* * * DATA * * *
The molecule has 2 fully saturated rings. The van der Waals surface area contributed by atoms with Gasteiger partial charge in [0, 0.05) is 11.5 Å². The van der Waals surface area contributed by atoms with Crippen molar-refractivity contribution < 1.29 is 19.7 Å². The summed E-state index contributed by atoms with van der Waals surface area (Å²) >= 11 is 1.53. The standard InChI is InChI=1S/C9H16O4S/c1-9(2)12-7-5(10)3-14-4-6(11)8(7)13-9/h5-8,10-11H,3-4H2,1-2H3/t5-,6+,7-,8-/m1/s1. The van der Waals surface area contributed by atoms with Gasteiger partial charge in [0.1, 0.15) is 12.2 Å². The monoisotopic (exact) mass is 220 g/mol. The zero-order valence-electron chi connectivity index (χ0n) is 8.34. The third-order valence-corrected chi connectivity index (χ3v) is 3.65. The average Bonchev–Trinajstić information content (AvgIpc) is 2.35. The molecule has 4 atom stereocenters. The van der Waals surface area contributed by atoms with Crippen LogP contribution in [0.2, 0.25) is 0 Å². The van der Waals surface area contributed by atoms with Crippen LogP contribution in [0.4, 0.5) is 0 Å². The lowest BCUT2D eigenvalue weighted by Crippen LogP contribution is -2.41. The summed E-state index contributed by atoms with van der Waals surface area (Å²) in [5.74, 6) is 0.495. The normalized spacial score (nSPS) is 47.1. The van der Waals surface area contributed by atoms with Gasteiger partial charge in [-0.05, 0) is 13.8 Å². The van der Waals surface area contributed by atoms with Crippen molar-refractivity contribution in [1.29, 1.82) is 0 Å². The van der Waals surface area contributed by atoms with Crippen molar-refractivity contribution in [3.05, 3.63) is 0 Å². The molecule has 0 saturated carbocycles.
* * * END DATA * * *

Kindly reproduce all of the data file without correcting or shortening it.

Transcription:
The molecule has 2 fully saturated rings. The van der Waals surface area contributed by atoms with Gasteiger partial charge in [0, 0.05) is 11.5 Å². The van der Waals surface area contributed by atoms with Crippen molar-refractivity contribution < 1.29 is 19.7 Å². The summed E-state index contributed by atoms with van der Waals surface area (Å²) >= 11 is 1.53. The standard InChI is InChI=1S/C9H16O4S/c1-9(2)12-7-5(10)3-14-4-6(11)8(7)13-9/h5-8,10-11H,3-4H2,1-2H3/t5-,6+,7-,8-/m1/s1. The van der Waals surface area contributed by atoms with Gasteiger partial charge in [0.1, 0.15) is 12.2 Å². The monoisotopic (exact) mass is 220 g/mol. The zero-order valence-electron chi connectivity index (χ0n) is 8.34. The third-order valence-corrected chi connectivity index (χ3v) is 3.65. The average Bonchev–Trinajstić information content (AvgIpc) is 2.35. The molecule has 4 atom stereocenters. The van der Waals surface area contributed by atoms with Crippen LogP contribution in [0.2, 0.25) is 0 Å². The van der Waals surface area contributed by atoms with Crippen LogP contribution in [0.4, 0.5) is 0 Å². The lowest BCUT2D eigenvalue weighted by Crippen LogP contribution is -2.41. The summed E-state index contributed by atoms with van der Waals surface area (Å²) in [5.74, 6) is 0.495. The normalized spacial score (nSPS) is 47.1. The van der Waals surface area contributed by atoms with Gasteiger partial charge in [-0.05, 0) is 13.8 Å². The van der Waals surface area contributed by atoms with Crippen molar-refractivity contribution in [1.29, 1.82) is 0 Å². The van der Waals surface area contributed by atoms with Crippen molar-refractivity contribution in [3.05, 3.63) is 0 Å². The molecule has 0 saturated carbocycles.